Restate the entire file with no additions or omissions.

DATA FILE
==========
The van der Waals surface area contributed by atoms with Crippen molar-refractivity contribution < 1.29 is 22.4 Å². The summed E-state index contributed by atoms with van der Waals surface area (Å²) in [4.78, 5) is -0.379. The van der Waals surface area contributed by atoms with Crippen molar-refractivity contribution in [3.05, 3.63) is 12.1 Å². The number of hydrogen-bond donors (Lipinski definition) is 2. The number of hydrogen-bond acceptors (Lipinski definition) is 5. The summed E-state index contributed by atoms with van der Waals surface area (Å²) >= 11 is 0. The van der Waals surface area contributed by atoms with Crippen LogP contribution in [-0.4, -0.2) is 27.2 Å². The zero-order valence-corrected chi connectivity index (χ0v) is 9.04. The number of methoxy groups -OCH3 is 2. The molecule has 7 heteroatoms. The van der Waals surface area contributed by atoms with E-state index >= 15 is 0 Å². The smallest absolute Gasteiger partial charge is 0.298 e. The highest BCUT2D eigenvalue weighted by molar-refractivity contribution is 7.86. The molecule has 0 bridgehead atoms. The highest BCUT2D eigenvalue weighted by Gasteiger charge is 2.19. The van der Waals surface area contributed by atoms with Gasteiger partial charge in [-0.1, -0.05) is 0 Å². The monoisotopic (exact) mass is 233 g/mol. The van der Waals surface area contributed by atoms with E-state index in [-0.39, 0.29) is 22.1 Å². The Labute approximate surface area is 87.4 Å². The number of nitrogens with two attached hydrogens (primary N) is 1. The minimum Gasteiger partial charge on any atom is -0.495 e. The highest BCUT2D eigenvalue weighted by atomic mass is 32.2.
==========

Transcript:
The van der Waals surface area contributed by atoms with Crippen molar-refractivity contribution < 1.29 is 22.4 Å². The summed E-state index contributed by atoms with van der Waals surface area (Å²) in [4.78, 5) is -0.379. The van der Waals surface area contributed by atoms with Crippen molar-refractivity contribution in [3.05, 3.63) is 12.1 Å². The number of hydrogen-bond donors (Lipinski definition) is 2. The number of hydrogen-bond acceptors (Lipinski definition) is 5. The summed E-state index contributed by atoms with van der Waals surface area (Å²) >= 11 is 0. The van der Waals surface area contributed by atoms with Crippen LogP contribution in [-0.4, -0.2) is 27.2 Å². The zero-order valence-corrected chi connectivity index (χ0v) is 9.04. The number of methoxy groups -OCH3 is 2. The molecule has 7 heteroatoms. The van der Waals surface area contributed by atoms with E-state index >= 15 is 0 Å². The smallest absolute Gasteiger partial charge is 0.298 e. The highest BCUT2D eigenvalue weighted by molar-refractivity contribution is 7.86. The molecule has 0 bridgehead atoms. The highest BCUT2D eigenvalue weighted by Gasteiger charge is 2.19. The van der Waals surface area contributed by atoms with Gasteiger partial charge in [-0.1, -0.05) is 0 Å². The monoisotopic (exact) mass is 233 g/mol. The van der Waals surface area contributed by atoms with E-state index in [-0.39, 0.29) is 22.1 Å². The Labute approximate surface area is 87.4 Å². The number of nitrogens with two attached hydrogens (primary N) is 1. The minimum Gasteiger partial charge on any atom is -0.495 e. The highest BCUT2D eigenvalue weighted by atomic mass is 32.2.